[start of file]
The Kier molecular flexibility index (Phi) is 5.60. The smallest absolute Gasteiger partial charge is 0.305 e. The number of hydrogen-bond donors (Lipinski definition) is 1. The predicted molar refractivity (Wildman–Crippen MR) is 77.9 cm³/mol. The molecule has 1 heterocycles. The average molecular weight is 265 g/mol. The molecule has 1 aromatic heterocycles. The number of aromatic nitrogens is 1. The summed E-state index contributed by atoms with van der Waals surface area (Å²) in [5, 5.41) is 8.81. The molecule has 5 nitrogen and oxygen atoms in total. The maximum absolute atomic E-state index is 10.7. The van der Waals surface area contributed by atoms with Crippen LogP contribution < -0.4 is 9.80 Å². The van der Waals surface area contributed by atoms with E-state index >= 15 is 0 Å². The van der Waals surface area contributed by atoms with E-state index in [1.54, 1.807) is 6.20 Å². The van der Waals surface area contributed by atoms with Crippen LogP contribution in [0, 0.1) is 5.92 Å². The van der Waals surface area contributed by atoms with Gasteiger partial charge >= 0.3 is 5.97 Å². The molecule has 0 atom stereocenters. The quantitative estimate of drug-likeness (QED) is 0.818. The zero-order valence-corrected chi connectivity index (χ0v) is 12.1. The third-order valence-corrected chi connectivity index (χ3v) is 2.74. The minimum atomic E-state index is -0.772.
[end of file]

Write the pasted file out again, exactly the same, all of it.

The Kier molecular flexibility index (Phi) is 5.60. The smallest absolute Gasteiger partial charge is 0.305 e. The number of hydrogen-bond donors (Lipinski definition) is 1. The predicted molar refractivity (Wildman–Crippen MR) is 77.9 cm³/mol. The molecule has 1 heterocycles. The average molecular weight is 265 g/mol. The molecule has 1 aromatic heterocycles. The number of aromatic nitrogens is 1. The summed E-state index contributed by atoms with van der Waals surface area (Å²) in [5, 5.41) is 8.81. The molecule has 5 nitrogen and oxygen atoms in total. The maximum absolute atomic E-state index is 10.7. The van der Waals surface area contributed by atoms with Crippen LogP contribution < -0.4 is 9.80 Å². The van der Waals surface area contributed by atoms with E-state index >= 15 is 0 Å². The van der Waals surface area contributed by atoms with E-state index in [1.54, 1.807) is 6.20 Å². The van der Waals surface area contributed by atoms with Crippen LogP contribution in [0, 0.1) is 5.92 Å². The van der Waals surface area contributed by atoms with Gasteiger partial charge >= 0.3 is 5.97 Å². The molecule has 0 atom stereocenters. The quantitative estimate of drug-likeness (QED) is 0.818. The zero-order valence-corrected chi connectivity index (χ0v) is 12.1. The third-order valence-corrected chi connectivity index (χ3v) is 2.74. The minimum atomic E-state index is -0.772.